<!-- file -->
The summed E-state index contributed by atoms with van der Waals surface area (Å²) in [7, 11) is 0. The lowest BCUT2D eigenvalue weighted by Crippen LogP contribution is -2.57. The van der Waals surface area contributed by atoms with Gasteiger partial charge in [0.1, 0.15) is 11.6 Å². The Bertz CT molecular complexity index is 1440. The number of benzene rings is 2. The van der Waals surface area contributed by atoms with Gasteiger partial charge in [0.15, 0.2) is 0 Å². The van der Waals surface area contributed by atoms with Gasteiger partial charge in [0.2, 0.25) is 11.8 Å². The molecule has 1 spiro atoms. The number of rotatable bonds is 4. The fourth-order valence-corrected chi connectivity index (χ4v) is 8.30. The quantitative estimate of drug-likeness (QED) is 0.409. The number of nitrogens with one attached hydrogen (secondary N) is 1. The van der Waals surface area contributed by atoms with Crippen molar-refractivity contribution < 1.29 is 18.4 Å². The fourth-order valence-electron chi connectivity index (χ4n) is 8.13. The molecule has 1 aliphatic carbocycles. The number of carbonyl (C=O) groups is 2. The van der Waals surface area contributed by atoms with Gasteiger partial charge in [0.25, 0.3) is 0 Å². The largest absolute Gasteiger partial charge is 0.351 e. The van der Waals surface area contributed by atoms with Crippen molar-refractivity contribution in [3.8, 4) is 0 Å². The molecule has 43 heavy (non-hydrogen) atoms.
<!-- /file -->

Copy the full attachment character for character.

The summed E-state index contributed by atoms with van der Waals surface area (Å²) in [7, 11) is 0. The lowest BCUT2D eigenvalue weighted by Crippen LogP contribution is -2.57. The van der Waals surface area contributed by atoms with Gasteiger partial charge in [0.1, 0.15) is 11.6 Å². The Bertz CT molecular complexity index is 1440. The number of benzene rings is 2. The van der Waals surface area contributed by atoms with Gasteiger partial charge in [0.15, 0.2) is 0 Å². The van der Waals surface area contributed by atoms with Gasteiger partial charge in [0.2, 0.25) is 11.8 Å². The molecule has 1 spiro atoms. The number of rotatable bonds is 4. The fourth-order valence-corrected chi connectivity index (χ4v) is 8.30. The quantitative estimate of drug-likeness (QED) is 0.409. The number of nitrogens with one attached hydrogen (secondary N) is 1. The van der Waals surface area contributed by atoms with Crippen molar-refractivity contribution < 1.29 is 18.4 Å². The fourth-order valence-electron chi connectivity index (χ4n) is 8.13. The molecule has 1 aliphatic carbocycles. The number of carbonyl (C=O) groups is 2. The van der Waals surface area contributed by atoms with Gasteiger partial charge in [0.25, 0.3) is 0 Å². The largest absolute Gasteiger partial charge is 0.351 e. The van der Waals surface area contributed by atoms with Crippen molar-refractivity contribution in [3.8, 4) is 0 Å². The molecule has 43 heavy (non-hydrogen) atoms.